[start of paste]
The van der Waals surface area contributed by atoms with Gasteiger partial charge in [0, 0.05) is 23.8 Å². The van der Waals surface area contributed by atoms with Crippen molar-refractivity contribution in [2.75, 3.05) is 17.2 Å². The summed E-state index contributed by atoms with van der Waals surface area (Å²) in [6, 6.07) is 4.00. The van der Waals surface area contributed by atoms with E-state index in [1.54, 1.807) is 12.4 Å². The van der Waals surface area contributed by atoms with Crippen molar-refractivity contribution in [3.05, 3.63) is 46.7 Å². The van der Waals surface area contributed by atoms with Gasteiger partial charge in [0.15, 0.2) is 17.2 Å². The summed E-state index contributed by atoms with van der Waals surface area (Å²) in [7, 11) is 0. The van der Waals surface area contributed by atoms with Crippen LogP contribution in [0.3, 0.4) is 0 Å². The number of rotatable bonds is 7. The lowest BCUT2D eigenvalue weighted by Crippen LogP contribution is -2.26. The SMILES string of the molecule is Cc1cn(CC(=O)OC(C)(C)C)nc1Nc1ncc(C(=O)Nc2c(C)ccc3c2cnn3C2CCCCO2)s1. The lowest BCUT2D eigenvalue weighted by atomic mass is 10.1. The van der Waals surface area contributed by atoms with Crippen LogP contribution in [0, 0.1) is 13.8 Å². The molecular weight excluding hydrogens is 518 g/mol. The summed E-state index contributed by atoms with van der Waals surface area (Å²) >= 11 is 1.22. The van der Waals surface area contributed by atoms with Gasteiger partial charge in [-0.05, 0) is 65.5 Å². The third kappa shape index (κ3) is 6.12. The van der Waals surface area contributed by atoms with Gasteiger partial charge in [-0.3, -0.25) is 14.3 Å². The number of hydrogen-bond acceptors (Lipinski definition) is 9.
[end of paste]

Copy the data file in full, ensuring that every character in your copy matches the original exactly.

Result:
The van der Waals surface area contributed by atoms with Gasteiger partial charge in [0, 0.05) is 23.8 Å². The van der Waals surface area contributed by atoms with Crippen molar-refractivity contribution in [2.75, 3.05) is 17.2 Å². The summed E-state index contributed by atoms with van der Waals surface area (Å²) in [6, 6.07) is 4.00. The van der Waals surface area contributed by atoms with E-state index in [1.54, 1.807) is 12.4 Å². The van der Waals surface area contributed by atoms with Crippen molar-refractivity contribution in [3.05, 3.63) is 46.7 Å². The van der Waals surface area contributed by atoms with Gasteiger partial charge in [0.15, 0.2) is 17.2 Å². The summed E-state index contributed by atoms with van der Waals surface area (Å²) in [7, 11) is 0. The van der Waals surface area contributed by atoms with Crippen LogP contribution in [0.3, 0.4) is 0 Å². The number of rotatable bonds is 7. The lowest BCUT2D eigenvalue weighted by Crippen LogP contribution is -2.26. The SMILES string of the molecule is Cc1cn(CC(=O)OC(C)(C)C)nc1Nc1ncc(C(=O)Nc2c(C)ccc3c2cnn3C2CCCCO2)s1. The lowest BCUT2D eigenvalue weighted by atomic mass is 10.1. The van der Waals surface area contributed by atoms with Crippen LogP contribution in [0, 0.1) is 13.8 Å². The molecular weight excluding hydrogens is 518 g/mol. The summed E-state index contributed by atoms with van der Waals surface area (Å²) >= 11 is 1.22. The van der Waals surface area contributed by atoms with Gasteiger partial charge in [-0.05, 0) is 65.5 Å². The third kappa shape index (κ3) is 6.12. The van der Waals surface area contributed by atoms with Gasteiger partial charge in [-0.3, -0.25) is 14.3 Å². The number of hydrogen-bond acceptors (Lipinski definition) is 9.